We’re also looking for someone who wants to learn the skills necessary to success (sic). Our company is a family business. We started in 1952. I was mentored and educated by my father. I thought that I could do anything my father could do without any problem. But what I did not have at 23 was the patience that my father had. It drove me crazy how patient my father was. Think of it this way: you need to go up the stairs one step at a time. But young people want to take the elevator without taking all the steps. Then you fall down because you don’t have the baggage to take you.
Emotional intelligence and patience comes with experience. But it’s recognizing you need to learn them, that’s a quality we’re looking for (sic). That comes with experience.
Ryan: Sheer importance of always being willing to learn. Always asking questions, always wanting to know and be willing to ask. There are people who want to help you and want to teach you if you are willing to put in the work. When an opportunity presents itself, they want you to succeed.
What are some skills students need to become leaders in today’s business environment?
Ryan: They need to start networking right away and make their contacts, and think about themselves and their personal branding. For example, I think of myself as a company: Ryan Boyd Inc. Invest in your primary asset (you!) as a company. Sure, have a life, but professionally be very focused on your goals.
For me, I wasn’t so focused on one exceptional opportunity in one field but I kept my eyes open for potential opportunities for exposure and experience. By not limited myself to one field I was able to look for opportunities that presented a variety of skill building and networking. Also, don’t short change yourself by taking unpaid internships. Find a company that values your work.
What types of students are you looking for?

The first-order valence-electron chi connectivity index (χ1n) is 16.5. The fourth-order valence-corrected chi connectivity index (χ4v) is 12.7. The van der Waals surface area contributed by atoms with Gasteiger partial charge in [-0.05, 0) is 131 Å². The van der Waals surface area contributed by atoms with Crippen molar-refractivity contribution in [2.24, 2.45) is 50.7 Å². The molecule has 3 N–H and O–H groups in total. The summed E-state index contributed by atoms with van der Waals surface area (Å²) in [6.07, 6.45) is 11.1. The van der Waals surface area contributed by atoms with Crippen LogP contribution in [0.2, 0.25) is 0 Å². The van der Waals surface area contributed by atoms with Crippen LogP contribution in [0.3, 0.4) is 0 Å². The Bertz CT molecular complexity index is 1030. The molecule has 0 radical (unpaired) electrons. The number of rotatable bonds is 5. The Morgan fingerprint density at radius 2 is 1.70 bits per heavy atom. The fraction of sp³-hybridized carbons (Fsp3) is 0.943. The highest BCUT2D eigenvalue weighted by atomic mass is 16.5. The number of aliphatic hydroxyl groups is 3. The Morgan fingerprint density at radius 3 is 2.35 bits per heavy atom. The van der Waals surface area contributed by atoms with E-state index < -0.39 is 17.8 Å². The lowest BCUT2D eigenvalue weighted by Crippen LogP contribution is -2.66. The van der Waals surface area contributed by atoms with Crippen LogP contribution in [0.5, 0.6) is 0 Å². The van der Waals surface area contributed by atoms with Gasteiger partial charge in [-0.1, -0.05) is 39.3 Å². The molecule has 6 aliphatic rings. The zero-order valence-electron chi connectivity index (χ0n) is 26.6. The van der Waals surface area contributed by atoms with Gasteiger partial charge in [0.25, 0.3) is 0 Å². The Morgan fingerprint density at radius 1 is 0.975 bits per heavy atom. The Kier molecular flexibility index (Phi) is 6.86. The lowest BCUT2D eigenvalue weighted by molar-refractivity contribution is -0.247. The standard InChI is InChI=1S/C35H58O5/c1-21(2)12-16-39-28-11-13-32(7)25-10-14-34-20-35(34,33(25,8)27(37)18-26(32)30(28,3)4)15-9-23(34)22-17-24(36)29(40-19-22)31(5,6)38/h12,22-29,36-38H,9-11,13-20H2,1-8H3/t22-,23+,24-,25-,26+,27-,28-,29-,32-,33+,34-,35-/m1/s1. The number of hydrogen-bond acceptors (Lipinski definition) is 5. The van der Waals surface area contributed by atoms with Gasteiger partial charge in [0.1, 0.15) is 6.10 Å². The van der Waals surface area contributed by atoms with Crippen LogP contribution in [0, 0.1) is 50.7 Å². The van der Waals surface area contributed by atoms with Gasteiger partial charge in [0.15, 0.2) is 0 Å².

Pierre: Primarily engineering and business students because that our company strengths but candidates can apply from a more general background, such as financial background As time goes on, Next to Succeed will be developing and growing to incorporate other strengths and other needs.
What are some things young people can do on their own time to build their skills?
Pierre: Get involved, get off the couch, participate, and try to find your passion. In whatever it is.
Ryan: If you’re hoping to get to the next level, you’re going to put the work in and then you can reap the fruits of your labours.
Why is mentoring so important?
Pierre: It gives for the mentor the ability to share their invaluable 30-40-5o years of knowledge. Not for just the business skills but the perspective on finding balance in your life. Especially if you want to be a leader and finding a way to balance business and personal.
Ryan: even observing the meetings you get the opportunity to observe the dynamics and decisions and strategies and planning that are being made after years of experience and to see how all that manifests itself across the business and organization. This provides another level of understanding.
Ryan: During my internship I felt open to ask questions and ask why and tell me more. It was so fantastic. I would hope there’s someone like that for everyone at their first job who is willing to share their experience. I would encourage any student to take a look at this program. It’s as good as it sounds. It will exceed your expecations. The Bonus: because it’s open on a national scale, your housing expenses will be paid over the summer.
Next to Succeed
What it is: a talent search for two of Canada’s brightest post-secondary students
Where it is: Montreal
Who can apply: students across Canada
How to apply: visit walter.com between February 20, 2015 & April 17, 2015. Two interns will be selected on May 8, 2015 by the Walter Surface Technologies’ leadership committee to complete the internship program, taking place from June to August, 2015.
The tour: Students from Canada’s top business schools will have the chance to learn more about Next to Succeed during a national campus speaking tour led by Pierre Somers, and Ryan Boyd, the internship program recipient of last year’s Objectif: Relève. Aspiring students will also have the opportunity to create an elevator pitch-style video highlighting their skills sets and job goals to accompany their internship application through an on campus activation at Toronto’s Rotman School of Business and the Alberta School of Business Students.